The body's systems speed up and cause symptoms that are common to hyperthyroidism when
theres a high level of thyroid hormone in the bloodstream. Symptoms include:



hand tremors

increased or irregular heartbeat

excessive sweating

difficulty sleeping

diarrhea or frequent bowel movements

altered menstrual cycle

enlarged thyroid (goiter)

bulging eyes and vision problems

Graves Disease Diagnosis and Treatment

A simple physical exam can reveal an enlarged thyroid, enlarged bulging eyes, and signs of
increased metabolism, including rapid pulse and high blood pressure. Your doctor will also order
blood tests to check for high levels of thyroxine (T4) and low levels of TSH, both of which are
signs of Graves' disease. A radioactive iodine uptake might also be administered to measure how
quickly the thyroid takes up iodine, which it needs to function properly. A high uptake of iodine
is consistent with Graves' disease.
There is no treatment to stop the immune system from attacking the thyroid gland and causing it
to overproduce hormones. However, the symptoms of Graves' disease can be controlled in
several ways, often with a combination of treatments:

beta blockers to control rapid heart rate, anxiety, and sweating

anti-thyroid medications to prevent the thyroid from producing excessive amounts of

radioactive iodine to destroy all or part of the thyroid

surgery to remove the thyroid gland, a permanent option for patients who cannot tolerate
anti-thyroid drugs or radioactive iodine

Successful hyperthyroidism treatment usually results in hypothyroidism. Youll have to take

hormone-replacement medication from that point forward. Graves' disease can lead to heart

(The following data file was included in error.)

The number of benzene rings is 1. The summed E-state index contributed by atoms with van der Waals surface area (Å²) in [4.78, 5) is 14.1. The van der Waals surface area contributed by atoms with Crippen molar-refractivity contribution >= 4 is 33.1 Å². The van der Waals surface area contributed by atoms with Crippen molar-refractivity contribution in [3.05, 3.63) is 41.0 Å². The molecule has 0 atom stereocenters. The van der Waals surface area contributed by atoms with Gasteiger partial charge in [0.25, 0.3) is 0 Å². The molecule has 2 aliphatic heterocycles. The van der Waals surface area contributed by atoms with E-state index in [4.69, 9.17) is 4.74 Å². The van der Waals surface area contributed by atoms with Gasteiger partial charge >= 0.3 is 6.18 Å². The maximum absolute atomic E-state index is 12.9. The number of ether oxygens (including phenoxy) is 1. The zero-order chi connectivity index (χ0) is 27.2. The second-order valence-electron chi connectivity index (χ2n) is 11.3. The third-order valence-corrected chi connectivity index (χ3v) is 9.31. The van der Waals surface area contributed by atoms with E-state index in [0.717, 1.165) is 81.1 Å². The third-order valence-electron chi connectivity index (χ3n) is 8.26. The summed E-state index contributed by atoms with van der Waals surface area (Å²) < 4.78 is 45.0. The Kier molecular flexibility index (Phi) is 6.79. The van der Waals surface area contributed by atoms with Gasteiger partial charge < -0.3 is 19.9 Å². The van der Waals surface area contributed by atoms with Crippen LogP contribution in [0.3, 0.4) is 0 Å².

problems and brittle bones if its left untreated.
Part 4 of 5: Goiter

Goiter is a noncancerous enlargement of the thyroid gland. The most common cause of goiter
worldwide is iodine deficiency in the diet. Goiter is often caused by (and a symptom of)
hyperthyroidism in the United States, where iodized salt provides plenty of iodine. Goiter can
affect anyone at any age, especially in areas of the world where foods rich in iodine are in short
supply. However, goiters are more common after the age of 40 and in women, who are more
likely to have thyroid disorders. Other risk factors include family medical history, certain
medication usage, pregnancy, and radiation exposure.
There might not be any symptoms if the goiter is not severe. The goiter may cause one or more
of the following symptoms if it grows large enough, depending on the size:

swelling/tightness in the neck

breathing and/or swallowing difficulties

coughing or wheezing

hoarseness of voice

Goiter Diagnosis and Treatment

Your doctor will feel the neck area and have you swallow during a routine physical exam. Blood
tests will reveal the levels of thyroid hormone, TSH, and antibodies in the bloodstream. This will
diagnose thyroid disorders that are often a cause of goiter. An ultrasound of the thyroid can check
for swelling or nodules.